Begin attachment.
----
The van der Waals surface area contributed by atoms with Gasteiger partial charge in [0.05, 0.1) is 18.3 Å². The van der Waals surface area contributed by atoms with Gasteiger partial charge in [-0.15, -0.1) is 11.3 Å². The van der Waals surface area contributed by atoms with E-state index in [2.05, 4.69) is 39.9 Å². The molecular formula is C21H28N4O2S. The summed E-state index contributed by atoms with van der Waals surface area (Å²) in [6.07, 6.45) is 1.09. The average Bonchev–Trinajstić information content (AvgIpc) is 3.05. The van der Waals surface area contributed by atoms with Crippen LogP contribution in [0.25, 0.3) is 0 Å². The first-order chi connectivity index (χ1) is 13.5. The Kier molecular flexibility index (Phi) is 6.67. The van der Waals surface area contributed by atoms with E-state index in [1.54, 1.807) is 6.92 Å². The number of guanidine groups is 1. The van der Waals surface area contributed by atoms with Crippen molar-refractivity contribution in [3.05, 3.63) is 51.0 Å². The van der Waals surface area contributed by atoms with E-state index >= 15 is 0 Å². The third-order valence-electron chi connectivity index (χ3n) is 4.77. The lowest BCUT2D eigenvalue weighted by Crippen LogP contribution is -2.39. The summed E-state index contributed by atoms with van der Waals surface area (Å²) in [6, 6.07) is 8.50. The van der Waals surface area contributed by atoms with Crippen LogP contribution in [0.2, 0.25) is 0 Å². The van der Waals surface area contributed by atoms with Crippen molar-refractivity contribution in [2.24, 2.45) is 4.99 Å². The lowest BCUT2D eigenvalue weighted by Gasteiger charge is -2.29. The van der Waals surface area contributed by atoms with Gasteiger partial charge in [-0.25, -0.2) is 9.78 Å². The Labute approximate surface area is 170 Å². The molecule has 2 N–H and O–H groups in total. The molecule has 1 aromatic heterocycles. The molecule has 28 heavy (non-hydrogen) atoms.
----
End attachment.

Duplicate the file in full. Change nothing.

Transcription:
The van der Waals surface area contributed by atoms with Gasteiger partial charge in [0.05, 0.1) is 18.3 Å². The van der Waals surface area contributed by atoms with Gasteiger partial charge in [-0.15, -0.1) is 11.3 Å². The van der Waals surface area contributed by atoms with E-state index in [2.05, 4.69) is 39.9 Å². The molecular formula is C21H28N4O2S. The summed E-state index contributed by atoms with van der Waals surface area (Å²) in [6.07, 6.45) is 1.09. The average Bonchev–Trinajstić information content (AvgIpc) is 3.05. The van der Waals surface area contributed by atoms with Crippen LogP contribution in [0.25, 0.3) is 0 Å². The first-order chi connectivity index (χ1) is 13.5. The Kier molecular flexibility index (Phi) is 6.67. The van der Waals surface area contributed by atoms with E-state index in [1.54, 1.807) is 6.92 Å². The number of guanidine groups is 1. The van der Waals surface area contributed by atoms with Crippen molar-refractivity contribution in [3.05, 3.63) is 51.0 Å². The van der Waals surface area contributed by atoms with E-state index >= 15 is 0 Å². The third-order valence-electron chi connectivity index (χ3n) is 4.77. The lowest BCUT2D eigenvalue weighted by Crippen LogP contribution is -2.39. The summed E-state index contributed by atoms with van der Waals surface area (Å²) in [6, 6.07) is 8.50. The van der Waals surface area contributed by atoms with Crippen LogP contribution in [0.2, 0.25) is 0 Å². The van der Waals surface area contributed by atoms with Crippen molar-refractivity contribution in [2.24, 2.45) is 4.99 Å². The lowest BCUT2D eigenvalue weighted by Gasteiger charge is -2.29. The van der Waals surface area contributed by atoms with Gasteiger partial charge in [-0.25, -0.2) is 9.78 Å². The Labute approximate surface area is 170 Å². The molecule has 2 N–H and O–H groups in total. The molecule has 1 aromatic heterocycles. The molecule has 28 heavy (non-hydrogen) atoms.